Keegan, T J and Farago, M E and Thornton, I and Hong, Bing and Colvile, R N and Pesch, B and Jakubis, P and Nieuwenhuijsen, M J (2006) Dispersion of As and selected heavy metals around a coal-burning power station in central Slovakia. Science of the Total Environment, 358 (1-3). pp. 61-71. ISSN 0048-9697Full text not available from this repository.
A power station in central Slovakia emitted arsenic (As) in large quantities for over 30 years as a result of burning As-rich brown coal. Nowadays emissions of As are low. Over the lifetime of the plant's operation over 3000 tonne of As have been emitted into the environment. This paper aims to examine the concentrations of As in the soil around the power station, and also to investigate whether the coal burnt in the plant, and consequently the emissions from it, contained raised levels of six further heavy metals. Soil concentrations were compared to ground level air As concentrations predicted by an air dispersion model. Coal samples were taken from the power station and analysed to determine concentrations of As, Zn, Pb, Cu, Cr, Ni and Cd. Soil samples (n=113) were taken up to 12 km from the plant along a transect designed to follow the valley floor in which the power station is situated. Soil samples were analysed for concentrations of those elements for which coal was tested. Concentrations of As in coal were high (AM 518 mug/g). Those of other heavy metals were, in general, low. Concentrations of soil As were substantially raised in the near vicinity of the plant but decreased within 5 km to concentrations similar to those in the rest of the district. Overall, levels within 10 km of the plant were slightly above those recommended for residential levels in the UK. Soil concentrations of other heavy metals were higher in the vicinity of the plant but none, overall was raised. Comparison of results from a previous air dispersion model of ground level air arsenic concentrations showed a moderate correlation (r=0.6) between modelled and measured values. Over its period of operation the power plant has contributed to raised levels of soil As in the local soils, though not substantially of other elements. Though now airborne As emissions are controlled, concern remains regarding soil arsenic concentrations and fugitive emissions from the plant that could be contributing to exposure of the local population and of the workforce.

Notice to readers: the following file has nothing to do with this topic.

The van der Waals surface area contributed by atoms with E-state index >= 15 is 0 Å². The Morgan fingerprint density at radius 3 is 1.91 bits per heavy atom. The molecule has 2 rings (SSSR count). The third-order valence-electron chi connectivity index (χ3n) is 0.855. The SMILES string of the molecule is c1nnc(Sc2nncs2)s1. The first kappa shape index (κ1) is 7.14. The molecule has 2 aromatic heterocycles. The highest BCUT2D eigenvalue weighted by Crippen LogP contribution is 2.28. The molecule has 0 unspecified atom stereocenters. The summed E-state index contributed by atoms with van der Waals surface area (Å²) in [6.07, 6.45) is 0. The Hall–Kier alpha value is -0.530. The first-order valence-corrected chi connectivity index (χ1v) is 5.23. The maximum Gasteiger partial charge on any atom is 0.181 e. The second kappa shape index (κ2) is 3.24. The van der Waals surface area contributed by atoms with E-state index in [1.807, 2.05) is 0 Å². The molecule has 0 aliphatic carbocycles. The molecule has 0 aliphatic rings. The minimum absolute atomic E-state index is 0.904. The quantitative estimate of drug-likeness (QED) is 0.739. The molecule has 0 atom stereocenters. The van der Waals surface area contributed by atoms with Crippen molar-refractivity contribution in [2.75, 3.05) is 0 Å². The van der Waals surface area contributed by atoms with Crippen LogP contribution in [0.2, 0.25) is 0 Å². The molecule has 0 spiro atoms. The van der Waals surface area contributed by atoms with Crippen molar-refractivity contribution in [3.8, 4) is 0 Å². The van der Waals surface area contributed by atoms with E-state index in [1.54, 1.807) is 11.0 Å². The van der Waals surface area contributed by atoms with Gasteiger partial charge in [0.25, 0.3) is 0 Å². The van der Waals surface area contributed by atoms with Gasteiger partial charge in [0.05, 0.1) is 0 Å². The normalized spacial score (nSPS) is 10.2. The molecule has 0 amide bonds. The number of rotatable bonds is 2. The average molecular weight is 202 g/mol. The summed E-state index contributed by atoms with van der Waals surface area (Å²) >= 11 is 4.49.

|Journal or Publication Title:||Science of the Total Environment|
|Uncontrolled Keywords:||Exposure ; As ; Heavy metals ; Point source ; Power station ; Air dispersion model ; Soil contamination|
|Subjects:||?? r1 ??|
|Departments:||Faculty of Health and Medicine > Medicine|
|Deposited On:||25 Jul 2012 13:42|
|Last Modified:||28 Apr 2017 03:10|
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